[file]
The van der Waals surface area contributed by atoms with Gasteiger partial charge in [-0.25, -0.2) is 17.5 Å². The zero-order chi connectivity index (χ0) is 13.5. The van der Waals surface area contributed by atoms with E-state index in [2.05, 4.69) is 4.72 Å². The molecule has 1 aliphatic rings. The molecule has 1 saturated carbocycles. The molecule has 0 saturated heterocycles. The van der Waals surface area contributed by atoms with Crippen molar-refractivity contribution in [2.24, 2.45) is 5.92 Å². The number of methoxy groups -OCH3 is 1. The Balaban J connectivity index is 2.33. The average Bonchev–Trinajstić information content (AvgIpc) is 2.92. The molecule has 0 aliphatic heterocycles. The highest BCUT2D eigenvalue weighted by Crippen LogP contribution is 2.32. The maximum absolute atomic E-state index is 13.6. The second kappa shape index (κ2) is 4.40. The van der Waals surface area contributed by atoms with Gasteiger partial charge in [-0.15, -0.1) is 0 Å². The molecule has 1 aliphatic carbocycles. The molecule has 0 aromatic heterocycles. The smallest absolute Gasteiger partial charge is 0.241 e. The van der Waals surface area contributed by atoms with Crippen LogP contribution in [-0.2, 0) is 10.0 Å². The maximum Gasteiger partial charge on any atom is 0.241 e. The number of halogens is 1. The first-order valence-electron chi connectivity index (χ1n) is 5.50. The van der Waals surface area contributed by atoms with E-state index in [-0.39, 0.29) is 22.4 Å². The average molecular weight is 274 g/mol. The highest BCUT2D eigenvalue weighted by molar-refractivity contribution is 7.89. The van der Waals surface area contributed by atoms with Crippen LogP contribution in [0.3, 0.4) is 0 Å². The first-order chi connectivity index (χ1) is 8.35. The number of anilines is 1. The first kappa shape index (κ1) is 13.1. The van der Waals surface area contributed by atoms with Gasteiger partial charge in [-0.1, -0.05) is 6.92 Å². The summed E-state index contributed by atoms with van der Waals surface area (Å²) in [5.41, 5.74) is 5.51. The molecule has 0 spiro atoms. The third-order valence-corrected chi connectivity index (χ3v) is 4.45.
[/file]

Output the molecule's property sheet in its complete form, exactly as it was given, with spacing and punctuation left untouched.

The van der Waals surface area contributed by atoms with Gasteiger partial charge in [-0.25, -0.2) is 17.5 Å². The zero-order chi connectivity index (χ0) is 13.5. The van der Waals surface area contributed by atoms with E-state index in [2.05, 4.69) is 4.72 Å². The molecule has 1 aliphatic rings. The molecule has 1 saturated carbocycles. The molecule has 0 saturated heterocycles. The van der Waals surface area contributed by atoms with Crippen molar-refractivity contribution in [2.24, 2.45) is 5.92 Å². The number of methoxy groups -OCH3 is 1. The Balaban J connectivity index is 2.33. The average Bonchev–Trinajstić information content (AvgIpc) is 2.92. The molecule has 0 aliphatic heterocycles. The highest BCUT2D eigenvalue weighted by Crippen LogP contribution is 2.32. The maximum absolute atomic E-state index is 13.6. The second kappa shape index (κ2) is 4.40. The van der Waals surface area contributed by atoms with Gasteiger partial charge in [-0.15, -0.1) is 0 Å². The molecule has 1 aliphatic carbocycles. The molecule has 0 aromatic heterocycles. The smallest absolute Gasteiger partial charge is 0.241 e. The van der Waals surface area contributed by atoms with Crippen LogP contribution in [-0.2, 0) is 10.0 Å². The maximum Gasteiger partial charge on any atom is 0.241 e. The number of halogens is 1. The first-order valence-electron chi connectivity index (χ1n) is 5.50. The van der Waals surface area contributed by atoms with E-state index in [-0.39, 0.29) is 22.4 Å². The average molecular weight is 274 g/mol. The highest BCUT2D eigenvalue weighted by molar-refractivity contribution is 7.89. The van der Waals surface area contributed by atoms with Crippen LogP contribution in [0.3, 0.4) is 0 Å². The first-order chi connectivity index (χ1) is 8.35. The number of anilines is 1. The first kappa shape index (κ1) is 13.1. The van der Waals surface area contributed by atoms with Gasteiger partial charge in [-0.1, -0.05) is 6.92 Å². The summed E-state index contributed by atoms with van der Waals surface area (Å²) in [5.41, 5.74) is 5.51. The molecule has 0 spiro atoms. The third-order valence-corrected chi connectivity index (χ3v) is 4.45.